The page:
This photo is of the underside of a La-z-boy recliner, and shows a rotating square bar (attached to the handle on the side of the chair) with a cam that has a couple locking positions as shown. A pin rides along the outside of the cam, with springs that pull it into the resting position but can be overcome by a reasonable amount of intentional force (moving the wooden handle to rotate the bar) to change the position of the foot-rest. The photo shows one end of the pin (the other side looks the same/symmetric) and the photo shows the pin in the "out" position where the setting can be changed.

This chair gets stuck in the "foot rest out" position, and no amount of force applied to the handle can get the pin to spring out so that this can rotate (the wooden handle would break first). When I put my fingers in to manually move the pin it seems to extend the springs etc as designed, easily. When the chair is tipped over on its side, it also works. When the chair is right side up or upside down, it does not work. Stuck in the open position, it's impossible for a limited-mobility person to get out of the chair without help (and then the chair must be laid on its side to get the foot rest back in).

I think the problem may be related to the wear on the metal as shown in the slight deformations around the locking position, that may create a deeper cavity or stronger lock than what may have been an original slight slope allowing the pin to roll out of the lock positions.

Is there a fix for this?

3 Answers 3


You may very well be right that the wear in the lock position notches is leading to the problem. With as much wear and metal deformation showing one has to wonder if the spring loaded pin is also worn severely.

One possible fix for this is to file away the metal some where the wear in the lock notch has produced an undercut. You would have to be really careful to not file away too much or create a condition where the pin would not stay in the notch as intended.

If the pin itself is worn it would need replacement as it appears to be a specialty design with the spring hook up. Although a replacement could be made if access to a metal turning lathe and tooling was possible.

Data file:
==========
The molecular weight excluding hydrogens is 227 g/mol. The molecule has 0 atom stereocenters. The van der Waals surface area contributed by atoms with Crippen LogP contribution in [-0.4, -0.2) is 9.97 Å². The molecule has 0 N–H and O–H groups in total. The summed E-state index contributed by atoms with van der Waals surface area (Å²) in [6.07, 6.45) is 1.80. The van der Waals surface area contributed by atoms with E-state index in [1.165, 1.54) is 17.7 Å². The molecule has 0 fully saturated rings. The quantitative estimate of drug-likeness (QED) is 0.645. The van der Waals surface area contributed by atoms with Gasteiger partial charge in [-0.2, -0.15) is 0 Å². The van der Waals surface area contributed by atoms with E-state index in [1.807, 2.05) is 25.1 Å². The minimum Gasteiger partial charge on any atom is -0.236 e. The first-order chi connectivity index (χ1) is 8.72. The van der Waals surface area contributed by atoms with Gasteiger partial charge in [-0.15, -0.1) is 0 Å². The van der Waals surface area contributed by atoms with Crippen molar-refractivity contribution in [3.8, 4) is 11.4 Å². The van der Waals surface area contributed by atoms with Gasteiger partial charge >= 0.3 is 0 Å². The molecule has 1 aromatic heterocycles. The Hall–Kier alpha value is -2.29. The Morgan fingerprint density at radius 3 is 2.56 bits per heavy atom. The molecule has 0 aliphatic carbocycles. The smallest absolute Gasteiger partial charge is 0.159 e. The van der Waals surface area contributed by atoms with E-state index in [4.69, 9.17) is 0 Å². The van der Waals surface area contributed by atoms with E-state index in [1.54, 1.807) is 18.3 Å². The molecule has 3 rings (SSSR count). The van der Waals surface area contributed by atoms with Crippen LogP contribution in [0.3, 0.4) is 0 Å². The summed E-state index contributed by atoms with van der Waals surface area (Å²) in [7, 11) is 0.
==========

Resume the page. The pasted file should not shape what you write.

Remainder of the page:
• Thanks for your answer; I especially like the filing idea!
    – WBT
    Commented Jul 24, 2016 at 18:20
  • The filing idea has great merit. You can see the deformation in the photo as noted in the answer, which may be causing some of the problem you are experiencing. There is also an undercut of sorts where the deformed metal begins. You may be able to get away with leveling off the ramping effect of that wear.
    – fred_dot_u
    Commented Aug 5, 2017 at 1:58

I had a similar problem. There was undercut wear on the cam lock notch that WBT had. The picture shows a file heading toward a spot to flatten out.

Filing Cam Wear

The arm slots had wear that I smoothed out with a file too.

Warn Arm Slots

The pin was also warn. The center pin and the locking pin were the same. So I smoothed out the warn locking pin with 1000 sandpaper and switched them.

Warn Cam Lock Pin

Back together.

Assembly Back Together

Working good now!

  • Nice! I'm glad the Q&A was able to help, and thanks for sharing the additional example pictures.
    – WBT
    Commented Sep 15, 2021 at 19:34

I was stuffing more cushion material in to my 3 seat recliner sofa. In order to get to the underside, I laid the sofa on it's back. I had extended the foot rest which caused the weight of the sofa to rest on the back of the extended section. After finishing the stuffing and rightening the entire sofa to its upright position, the foot rest would not retract. To make a long story short, I found that there were 2 pins that were supposed to ride on top of a metal cam. It seems that I had been putting to much weight on that section and twisted the mechanism to where the pins slipped to underside of the piece of metal "cam". This locked the footrest into the extended position with no chance of retracting regardless of how much weight was put on. A tell tale sign was a scratch in the paint showing how the pins had twisted and had been forced past the cam they were to ride on top of and ended up on the under side. I used a screwdriver to twist the mechanism on each side to force the pins back up on to the top of the "Cam" and all was well.

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